Case 5

This was a case of right renal stone and left upper ureteric stone [Figure 6]a and [Figure 6]b in a 43-years-old male patient. Left-sided stone clearance was planned. The procedure was started in a modified supine position initially with ureteroscopy (URS) but after retropulsion, the stone migrated to the renal pelvis which was then removed with a middle calyceal puncture in the same sitting by doing PCNL. The tract was dilated up to 28 Fr. Blood loss during the procedure was about 100 ml. Post-op recovery was uneventful. The patient was discharged on post-op day 5. DJ stent was removed on follow-up at 4 weeks.{Figure 6}


Renal stone disease is common worldwide, with a prevalence of 7% in adults and ≥30% recurrence rate within 10 years.[1],[2],[3],[4],[5],[6] The incidence of kidney stones is globally increasing with an estimated prevalence ranging up to 15%.[7] During lifetime, approximately 7% of women and 13% of men will develop a kidney stone.[8],[9]

There are multiple modes of treatment starting from observation for tiny calculi to open pyelolithotomy for staghorn stones. However with the technical advancements, PCNL is now the gold standard[10] for renal stone disease, especially for a stone of size more than 2 cm, but lesser size can be dealt with mini and ultra-mini PCNL. Initially, a prone position was used to puncture the PCS by a radiologist which was continued by the urologist also. From the beginning, the teaching is that patient should be in the prone position for the PCNL because of multiple advantages. Later on, researchers used to change the position for doing PCNL as mentioned in case reports prior to 1985. Valdivia had published the experience of supine PCNL in 557 patients, since then supine position was considered safe for the procedure.[11] Even after that, this position was not widely used until 2007 when Galdakao-modified supine Valdivia position was published.[12] The advantages of a PCNL performed in this position have multiple advantages from both urological and anesthesia points of view.[13] Many other authors have suggested other modifications in supine and prone positions, also such as lateral position, lateral flexed position, lateral position with abducted legs, and prone position with splitting of leg.[14],[15],[16],[17] There are some advantages of doing PCNL in prone position. Prone positioning for PCNL allows wider access for puncture from superior calyx to lower calyx and if multiple accesses are required, this position is helpful. Upper pole puncture is easier with a prone position. An upper pole puncture allows the urologist to work with minimal torque with nephroscope and hence reduces the chance of parenchymal injury due to shear. In a patient with staghorn calculus and renal stone in a horseshoe kidney, upper pole puncture is required and prone position is thus helpful. Upper pole puncture is also easy with dilatation because of the minimal mobility. For percutaneous intervention, distention of the collecting system is also adequate with the prone position. Then, the question comes why the supine position for doing PCNL?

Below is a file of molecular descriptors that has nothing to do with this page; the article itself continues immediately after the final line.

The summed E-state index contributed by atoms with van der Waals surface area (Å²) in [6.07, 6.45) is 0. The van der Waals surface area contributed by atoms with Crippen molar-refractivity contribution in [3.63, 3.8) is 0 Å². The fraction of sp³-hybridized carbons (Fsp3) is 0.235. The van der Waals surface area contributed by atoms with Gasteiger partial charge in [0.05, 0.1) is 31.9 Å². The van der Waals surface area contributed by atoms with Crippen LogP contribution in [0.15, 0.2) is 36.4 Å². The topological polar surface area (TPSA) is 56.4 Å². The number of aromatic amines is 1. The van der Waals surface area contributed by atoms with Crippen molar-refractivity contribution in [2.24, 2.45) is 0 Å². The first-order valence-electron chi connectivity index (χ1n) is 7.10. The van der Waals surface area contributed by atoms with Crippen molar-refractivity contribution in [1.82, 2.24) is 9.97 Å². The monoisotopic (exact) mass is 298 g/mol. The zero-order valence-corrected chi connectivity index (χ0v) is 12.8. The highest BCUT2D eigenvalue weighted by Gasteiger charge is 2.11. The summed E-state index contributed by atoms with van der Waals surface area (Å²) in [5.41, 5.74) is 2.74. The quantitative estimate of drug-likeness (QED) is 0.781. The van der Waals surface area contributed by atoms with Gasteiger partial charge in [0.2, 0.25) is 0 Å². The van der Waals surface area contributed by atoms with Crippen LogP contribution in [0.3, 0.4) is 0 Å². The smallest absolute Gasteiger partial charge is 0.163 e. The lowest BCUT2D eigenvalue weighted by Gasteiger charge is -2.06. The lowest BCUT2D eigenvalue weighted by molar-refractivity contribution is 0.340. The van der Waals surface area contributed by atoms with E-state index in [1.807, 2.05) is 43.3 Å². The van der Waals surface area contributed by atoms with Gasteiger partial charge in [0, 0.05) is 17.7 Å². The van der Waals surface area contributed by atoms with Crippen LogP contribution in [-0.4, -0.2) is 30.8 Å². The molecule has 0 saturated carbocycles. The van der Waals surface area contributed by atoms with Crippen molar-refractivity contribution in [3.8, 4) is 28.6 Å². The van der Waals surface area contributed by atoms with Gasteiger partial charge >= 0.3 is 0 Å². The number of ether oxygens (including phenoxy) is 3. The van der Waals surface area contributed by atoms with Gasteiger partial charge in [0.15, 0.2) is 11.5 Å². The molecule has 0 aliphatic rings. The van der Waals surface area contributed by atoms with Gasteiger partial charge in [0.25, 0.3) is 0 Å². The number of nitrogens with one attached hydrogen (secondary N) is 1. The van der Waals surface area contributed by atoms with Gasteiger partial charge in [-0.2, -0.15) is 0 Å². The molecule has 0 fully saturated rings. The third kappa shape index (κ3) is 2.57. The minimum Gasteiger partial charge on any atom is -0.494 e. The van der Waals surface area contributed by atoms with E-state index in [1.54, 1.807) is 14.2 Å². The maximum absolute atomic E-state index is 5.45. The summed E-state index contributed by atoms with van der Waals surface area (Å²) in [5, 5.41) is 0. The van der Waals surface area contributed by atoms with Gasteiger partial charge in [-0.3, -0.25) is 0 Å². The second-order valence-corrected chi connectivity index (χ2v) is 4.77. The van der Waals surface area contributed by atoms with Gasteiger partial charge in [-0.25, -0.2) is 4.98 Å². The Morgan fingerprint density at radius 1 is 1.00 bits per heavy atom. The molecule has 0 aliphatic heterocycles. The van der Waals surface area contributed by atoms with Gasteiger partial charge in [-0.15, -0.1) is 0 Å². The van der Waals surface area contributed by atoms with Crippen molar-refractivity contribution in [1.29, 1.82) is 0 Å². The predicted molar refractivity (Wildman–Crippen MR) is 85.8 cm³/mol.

Making prone after general anesthesia and ureteric catheter placement is a cumbersome task, especially for obese patients. Risk of injury to the cornea, bony points, cervical injury, and displacement of a catheter can occur if no extra care taken. Anesthesia risk is increased in prone position due to pushed diaphragm and compressed vena cava. We cannot do urethroscopy or URS in a prone position if required.

Supine position for doing PCNL is more ergonomical. This position is comfortable for the surgeon as he can perform surgery in a sitting position with his hands away from X-ray beam. One of the best technical advantages of the supine position is the ability to perform simultaneously PCNL and URS. With the two endoscopes inside the kidney, it is easier to find, fragment, remove, and deliver the stone. This position facilitates gravity-dependent drainage of stone fragments. This also guarantees low intrarenal pressure and reduces the time that it is necessary to work with water in supine position, although to make proper visualization, we need a distended PCS. Colon injury is minimal with a supine position because the colon floats away from the kidney in this position. Upper pole puncture is difficult with a supine position because of the rib cage, we can preplan this position if no superior calyceal puncture was needed.